The senator also said during Wednesday's hearing that she "witnessed so many weaknesses in the processes involving sexual assault prevention, investigation, and adjudication" in the military, which "shaped my approach as a commander and informed my advocacy for change." There's still "a long way to go" toward solving this problem, she said, adding that "we must fix those distortions in the culture of our military that permit sexual harm towards women, and yes, some men as well." Watch McSally's statement below. Brendan Morrow

February 14, 2019

Actor Jussie Smollett is speaking out in his first TV interview since he was the victim of an attack police have been investigating as a possible hate crime.

Smollett told Good Morning America on Thursday that he is "forever changed" after two men allegedly beat him while shouting racial and homophobic slurs. The Empire star says this occurred while he was leaving a Subway in Chicago late at night and that the attackers yelled, "This is MAGA country."

Some had called his account into question in recent weeks, seizing on certain details such as Smollett not wanting to hand over his phone to police, although he did give over redacted records, and police have said he has been cooperative and that his account is consistent and credible. Smollett told Good Morning America that he wanted to protect his privacy and the privacy of his friends and family by not giving over his phone. He also said that he was taken aback by people doubting his account of what happened.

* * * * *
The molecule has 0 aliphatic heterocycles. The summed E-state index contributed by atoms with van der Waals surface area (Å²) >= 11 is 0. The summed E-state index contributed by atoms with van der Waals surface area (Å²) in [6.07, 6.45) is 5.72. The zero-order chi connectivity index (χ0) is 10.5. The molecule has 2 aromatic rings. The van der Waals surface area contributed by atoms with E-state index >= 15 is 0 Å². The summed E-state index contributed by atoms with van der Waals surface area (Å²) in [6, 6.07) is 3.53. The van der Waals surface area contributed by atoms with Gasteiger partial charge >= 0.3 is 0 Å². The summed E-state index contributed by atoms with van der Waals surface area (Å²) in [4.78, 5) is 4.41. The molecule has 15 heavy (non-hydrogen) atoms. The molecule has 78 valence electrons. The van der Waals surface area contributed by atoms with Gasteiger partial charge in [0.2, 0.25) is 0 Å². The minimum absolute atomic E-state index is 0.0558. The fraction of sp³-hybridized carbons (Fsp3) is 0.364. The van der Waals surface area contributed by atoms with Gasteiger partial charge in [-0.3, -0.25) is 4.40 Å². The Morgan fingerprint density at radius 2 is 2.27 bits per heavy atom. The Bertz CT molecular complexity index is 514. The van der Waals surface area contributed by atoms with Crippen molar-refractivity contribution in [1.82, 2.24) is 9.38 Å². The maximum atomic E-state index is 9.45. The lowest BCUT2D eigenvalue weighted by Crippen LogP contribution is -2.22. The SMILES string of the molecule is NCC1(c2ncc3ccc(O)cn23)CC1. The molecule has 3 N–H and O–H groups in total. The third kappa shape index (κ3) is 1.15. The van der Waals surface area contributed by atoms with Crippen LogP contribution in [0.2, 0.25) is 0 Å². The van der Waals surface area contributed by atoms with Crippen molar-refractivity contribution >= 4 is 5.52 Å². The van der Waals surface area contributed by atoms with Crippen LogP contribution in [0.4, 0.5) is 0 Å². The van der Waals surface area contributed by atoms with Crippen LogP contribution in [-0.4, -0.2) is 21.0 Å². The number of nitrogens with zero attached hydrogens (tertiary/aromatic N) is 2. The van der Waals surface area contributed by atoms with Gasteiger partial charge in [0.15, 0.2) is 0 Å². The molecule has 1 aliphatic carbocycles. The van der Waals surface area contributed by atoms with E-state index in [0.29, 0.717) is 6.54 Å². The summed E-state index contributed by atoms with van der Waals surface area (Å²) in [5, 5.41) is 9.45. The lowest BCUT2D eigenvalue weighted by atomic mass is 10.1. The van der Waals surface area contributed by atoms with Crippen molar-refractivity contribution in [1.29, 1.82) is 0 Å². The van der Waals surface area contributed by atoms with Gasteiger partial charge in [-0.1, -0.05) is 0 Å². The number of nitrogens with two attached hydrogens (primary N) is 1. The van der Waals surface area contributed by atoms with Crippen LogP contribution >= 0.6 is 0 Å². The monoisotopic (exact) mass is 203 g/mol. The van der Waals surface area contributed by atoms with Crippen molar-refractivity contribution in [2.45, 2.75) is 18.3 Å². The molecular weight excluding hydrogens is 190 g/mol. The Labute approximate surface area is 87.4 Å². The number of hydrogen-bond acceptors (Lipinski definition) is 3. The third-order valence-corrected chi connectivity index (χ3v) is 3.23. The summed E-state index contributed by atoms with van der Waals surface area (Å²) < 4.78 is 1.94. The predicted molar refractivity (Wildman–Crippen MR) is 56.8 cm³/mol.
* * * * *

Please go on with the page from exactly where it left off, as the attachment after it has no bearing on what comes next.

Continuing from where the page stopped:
"It's not necessarily that you don't believe that this is the truth," he said. "You don't even want to see the truth."

Smollett, who said he's "pissed off" by these people who claim he's lying, also speculated that no one would doubt his story if the men who attacked him were Muslim, Mexican, or black. This "says a lot about the place that we are in our country," he added. Watch a portion of Smollett's interview below. Brendan Morrow

February 8, 2019

White House counselor Kellyanne Conway says she was assaulted by a woman who has since been charged and will be tried next month.

Conway in a CNN interview Friday alleged that, in October 2018, she was at a restaurant with her daughter when a woman, Mary Elizabeth Inabinett, began "screaming her head off" and started "grabbing me from behind, grabbing my arms, and was shaking me to the point where I felt maybe somebody was hugging me."